This selection is not only because Iannis Xenakis, a Greek born in Romania and long based in France, was such a compelling and fascinating composer exploring the boundaries of music, but becaise one of these compositions, "Jalons," was dedicated in part to the conductor of the piece, performed by the Ensemble InterContemporain--this being Pierre Boulez, the great composer and conductor, who died last week at 90.
Xenakis began his work, in the early 1950s, as Boulez, Karlheinz Stockhausen and other composers were working to change so-called "classical music" from its orthodoxy in harmony, melody, time and other aspects to what has often been referred to as "avant-garde music." His training as an engineer and architect led him to develop a mechanism for adopting mathematics into his composition, including some of the earliest uses of computer programming for scores.
As a trained engineer and architect, however, Xenakis did not utilize the formal training of even some of the most modern of composers, such as Boulez, who was critical of Xenakis' lack of technical knowledge and expertise, and it was about a decade before the latter conducted a work of the former that he commissioned.
Xenakis once said that his musical outlook was directly related to the horrible experiences of his days in Greece during World War II and the revolutionary aftermath in that country, during which he lost an eye fighting during the civil war. Much of his output, to this untrained listener, is atonal, dissonant, dark and riven with tension, though it was assumed this was more about the intellectual and aesthetic aspects of the boundary-pushing efforts the composer pursued.
This 1992 release of material recorded by the Ensemble Intercontemporain and soloists from two years prior has a fine sound, complementing challenging and rewarding material from Xenakis and tremendous performances from the group and its soloists.
"Phlegra", written in 1976, is fascinating with its shifting harmonies among eleven instuments in a chamber orchestral setting, reflecting a sort of abrasive order among chaos. There is a fascinating, undulating beauty, though, in the crests and descents of the score and energetic use of polyphony and the musicians of the Ensemble Intercontemporain do a fantastic job with this complex, layered and mesmerizing work, which has to do with fighting between the Titans and the gods of Olympus from Greek mythology.
"Jalons" was commissioned in 1986 and whatever conflicts had existed between Boulez and Xenakis seemed to have dissipated somewhat by then. The complexity of "Phlegra" is very much present, but there is a richer, broader sound to this untutored ear, due probably to the larger ensemble size of fifteen musicians. Shifting masses of sound distributed throughout the instruments of this "mini orchestra" are always interesting and, like in "Phlegra" there is no soloing--this is all about the wonders of ensemble interplay.
By contrast, "Keren" (Hebew for "horn") is dedicated to a solo for one of the instrumnets that so rarely is spotlighted in that format: the trombone. Last June's post on Luciano Berio's Sequenza series brings to mind that one of the fourteen works in that set was also for trombone. Benny Sluchin does a superlative job of demonstrating the range of what the instrument can do as conceived by Xenakis, including guttural sounds, glissando and all kinds of expressive dynamics, as well as melodic lines. After the intensity of the first two pieces, "Keren" is a nice break, even though it is characteristically experimental and searching in its development.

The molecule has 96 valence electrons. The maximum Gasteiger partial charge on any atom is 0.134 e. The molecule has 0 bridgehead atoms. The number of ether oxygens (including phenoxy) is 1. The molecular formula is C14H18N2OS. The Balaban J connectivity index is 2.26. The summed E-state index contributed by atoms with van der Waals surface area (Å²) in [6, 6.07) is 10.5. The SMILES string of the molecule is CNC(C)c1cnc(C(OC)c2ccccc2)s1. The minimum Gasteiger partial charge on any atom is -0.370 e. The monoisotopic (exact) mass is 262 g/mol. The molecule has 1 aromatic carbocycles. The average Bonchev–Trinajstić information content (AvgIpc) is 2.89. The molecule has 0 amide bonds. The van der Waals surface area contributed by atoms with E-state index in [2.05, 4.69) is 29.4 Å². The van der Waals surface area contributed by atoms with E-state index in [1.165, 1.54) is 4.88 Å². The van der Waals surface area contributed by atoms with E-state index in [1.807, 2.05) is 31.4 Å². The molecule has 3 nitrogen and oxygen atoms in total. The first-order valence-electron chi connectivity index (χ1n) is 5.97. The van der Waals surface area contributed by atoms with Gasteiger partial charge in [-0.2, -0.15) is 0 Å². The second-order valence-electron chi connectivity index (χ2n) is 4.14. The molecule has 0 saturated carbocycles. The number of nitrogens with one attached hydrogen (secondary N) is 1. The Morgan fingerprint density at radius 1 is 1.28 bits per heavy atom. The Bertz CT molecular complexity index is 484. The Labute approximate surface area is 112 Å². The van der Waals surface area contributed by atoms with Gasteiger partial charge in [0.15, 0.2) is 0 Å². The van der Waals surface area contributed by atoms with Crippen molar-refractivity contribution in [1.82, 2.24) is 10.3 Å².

1965's "Nomos Alpha" moves into another solo spotlight, this being for Pierre Strauch's wonderful cello, as worked out in mathematical formulas that take the cello beyond its typical use into stunning displays of dynamics, including a "doubling" effect that is really something to behold. Like the trombone, the cello is not usually thought of as having a wide range of application in sound, though it is a foundation of string quartets. In the hands of Xenakis and Strauch's enormous efforts, the cello becomes as expressive an instrument as any.
In 1984, Xenakis wrote "Thalleïn" ("to burgeon" in Greek) and here is another exercise in employing masses of sound, complex displays of polyphony, but with the difference from other pieces in this set in using some percussion, such as a gong early on and then maracas later along with more standard percussive elements. There is also piano throughout, though the work really is about the dense intreplay of woodwind and brass instruments. The variety of tonal, rhythmic, harmonic and melodic resources do, in fact, give a sense of "burgeoning" as the title notes. The Ensemble Intercontemporain again is extraordinary in this piece, as in the others.
Pierre Boulez's reputation now is mainly as a conductor, but his earliest work especially is part of the important development of music in the post-World War II era. While he was critical of Xenakis' lack of formal training in music, the latter became more renowned in the composing side. Boulez eventually worked with Xenakis' compositions on occasion as part of his rich legacy of conducting and "Jalons" is a great example of this.